The family of a mum stabbed to death by a mentally ill patient has been barred from seeing the findings of an official review into the case.
Joanne Gallacher’s relatives are also upset by her death being labelled an “adverse event” by officials who decided her killer, James Kennedy, was safe to be allowed home.
Five hours after being assessed as fit to return to his flat, Kennedy stabbed Joanne to death. Kennedy, who had a history of mental health issues, was ordered to be detained at the State Hospital at Carstairs without limit of time on December 16, a year after he killed Joanne.
Now her mum Louise has sent an official complaint to the NHS over what happened and the family plans to sue.
A so-called Significant Adverse Event Review into the circumstances was carried out by health officials and concluded last month after Kennedy’s sentencing.
The probe was handled by North Lanarkshire Health and Social Care Partnership – a group consisting of NHS Lanarkshire, North Lanarkshire Council and other care services. The NHS said the review would not be made available to Joanne’s family or media for patient confidentiality reasons. Louise said: “The review should be public knowledge. This is a public body. If a mistake has been made, and they are having a review as a result, then the outcome should be available. We have been waiting to hear from them yet they’ve never been in touch. I believe they just want to cover things up.
“That should never be allowed to happen. They have to be accountable and this must never be allowed to happen again to another family.”
Louise, 58, said: “It wasn’t an adverse event which caused Joanne’s death – it was a lack of appropriate care.
“To call her death an adverse event is an insult to her memory. It’s council-speak and it’s not on. It was the sudden and needless death of a young mum, not an adverse event.
“These people have to be made accountable. If James Kennedy had been given the proper care, the ‘adverse event’ would never have happened.”
Joanne, 33, and Kennedy, 32, had known each other for only three months before he killed her in December 2018. He was assessed by several psychiatric nurses following a hospital admission for drinking weedkiller two days before he stabbed Joanne to death.
Prosecutor Maryam Labaki told the High Court in Glasgow last year: “The accused was discharged from Wishaw General Hospital after being assessed by a psychiatric nurse. He went home and a community psychiatric nurse made contact with him. Kennedy told her he had been drinking cider. He was advised against this, but said he would continue anyway.”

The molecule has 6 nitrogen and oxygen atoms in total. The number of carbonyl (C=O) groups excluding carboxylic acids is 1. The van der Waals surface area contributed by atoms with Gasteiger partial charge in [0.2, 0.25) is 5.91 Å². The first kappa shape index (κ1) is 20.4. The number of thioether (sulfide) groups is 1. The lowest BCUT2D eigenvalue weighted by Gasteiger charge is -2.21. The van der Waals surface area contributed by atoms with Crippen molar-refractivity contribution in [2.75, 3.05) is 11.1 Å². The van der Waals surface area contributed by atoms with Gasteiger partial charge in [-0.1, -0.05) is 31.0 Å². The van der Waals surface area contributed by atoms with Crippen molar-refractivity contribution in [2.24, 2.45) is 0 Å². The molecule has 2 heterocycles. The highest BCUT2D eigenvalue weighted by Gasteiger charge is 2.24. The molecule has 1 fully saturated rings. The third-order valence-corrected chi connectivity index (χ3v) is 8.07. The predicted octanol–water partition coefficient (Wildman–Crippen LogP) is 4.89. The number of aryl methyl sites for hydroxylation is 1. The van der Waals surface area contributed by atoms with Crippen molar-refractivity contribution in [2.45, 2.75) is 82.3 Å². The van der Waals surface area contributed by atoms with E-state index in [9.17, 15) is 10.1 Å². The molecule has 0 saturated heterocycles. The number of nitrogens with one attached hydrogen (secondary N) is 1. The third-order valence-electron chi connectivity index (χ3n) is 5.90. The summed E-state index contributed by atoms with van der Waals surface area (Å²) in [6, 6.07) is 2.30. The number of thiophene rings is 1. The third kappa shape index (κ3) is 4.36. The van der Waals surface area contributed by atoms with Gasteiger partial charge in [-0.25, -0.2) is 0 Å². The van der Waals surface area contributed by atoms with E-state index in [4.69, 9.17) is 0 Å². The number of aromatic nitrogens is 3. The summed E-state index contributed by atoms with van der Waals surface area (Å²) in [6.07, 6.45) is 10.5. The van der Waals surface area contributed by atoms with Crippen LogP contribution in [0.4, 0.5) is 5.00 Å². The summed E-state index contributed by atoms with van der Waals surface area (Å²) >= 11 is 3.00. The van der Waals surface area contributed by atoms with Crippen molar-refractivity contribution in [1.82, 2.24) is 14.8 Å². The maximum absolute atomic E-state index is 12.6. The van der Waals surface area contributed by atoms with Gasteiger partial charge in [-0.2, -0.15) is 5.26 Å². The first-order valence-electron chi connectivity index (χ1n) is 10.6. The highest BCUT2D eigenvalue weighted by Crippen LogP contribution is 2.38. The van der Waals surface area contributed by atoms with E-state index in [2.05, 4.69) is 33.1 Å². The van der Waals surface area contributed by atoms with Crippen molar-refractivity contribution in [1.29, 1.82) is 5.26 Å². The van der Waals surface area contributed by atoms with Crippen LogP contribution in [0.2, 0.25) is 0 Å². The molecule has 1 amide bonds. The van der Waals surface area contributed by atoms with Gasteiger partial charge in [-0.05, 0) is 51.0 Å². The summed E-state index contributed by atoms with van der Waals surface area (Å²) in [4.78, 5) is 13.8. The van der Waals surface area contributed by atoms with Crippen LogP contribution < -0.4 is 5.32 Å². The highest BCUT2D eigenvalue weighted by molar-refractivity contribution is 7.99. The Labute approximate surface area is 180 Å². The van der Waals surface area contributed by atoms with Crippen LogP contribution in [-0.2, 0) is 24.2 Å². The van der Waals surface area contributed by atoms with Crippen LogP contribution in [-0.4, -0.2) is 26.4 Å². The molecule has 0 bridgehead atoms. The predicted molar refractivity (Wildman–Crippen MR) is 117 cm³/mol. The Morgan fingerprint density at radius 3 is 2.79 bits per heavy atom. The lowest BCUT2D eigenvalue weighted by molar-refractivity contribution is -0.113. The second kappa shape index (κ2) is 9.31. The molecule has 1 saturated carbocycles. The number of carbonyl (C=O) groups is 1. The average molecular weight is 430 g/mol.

The court heard that, on the day Joanne died, Kennedy called for an ambulance around 5.20pm but hung up before it arrived. Police called to the flat in Biggar, Lanarkshire, saw two opened cans of alcohol, and removed two steak knives from his living room floor “for his own safety”.
Ms Labaki said police arranged for a third community psychiatric nurse o call Kennedy and give him advice.
His former girlfriend Joanne, 33, a mum-of-four, went to his flat hours after his final assessment on December 21 2018 to check on his wellbeing.
Joanne, of East Kilbride, arrived around midnight and was killed within minutes of getting there. Kennedy stabbed her, inflicting 57 wounds, then called police to say he had killed her.
He pleaded guilty to culpable homicide on the basis of diminished responsibility after psychiatrists at the State Hospital in Carstairs said he had an “abnormality of the mind”.
We told last month how Joanne was one of nine Scots women killed by partners or exes last year and Louise, 58, who now lives near Alicante, Spain, said: “She would never have gone over if she thought she was in any danger.
“He was suffering from an abnormality of the mind yet was deemed fine to go home.
“It is quite clear that he was, and is, a very ill person. We want answers over precisely what went on but they won’t even let us know what their report has found. It’s scandalous and unacceptable.”
Shadow Health Secretary Miles Briggs said: “Given the nature of this tragic incident, and Mr Kennedy’s background, it’s understandable that Ms Gallacher’s family have many questions. It’s important the Health Board communicate with Ms Gallacher’s family regarding the Significant Adverse Event Review.”
Dr Alastair Cook, medical director, North Lanarkshire Health & Social Care Partnership, said: “This was clearly a tragic situation, particularly for Ms Gallacher’s family.
“We undertook a Significant Adverse Event Review into the care and treatment of James Kennedy to identify what lessons could be learned.
“A number of action and learning points were identified which have been or are being implemented.”
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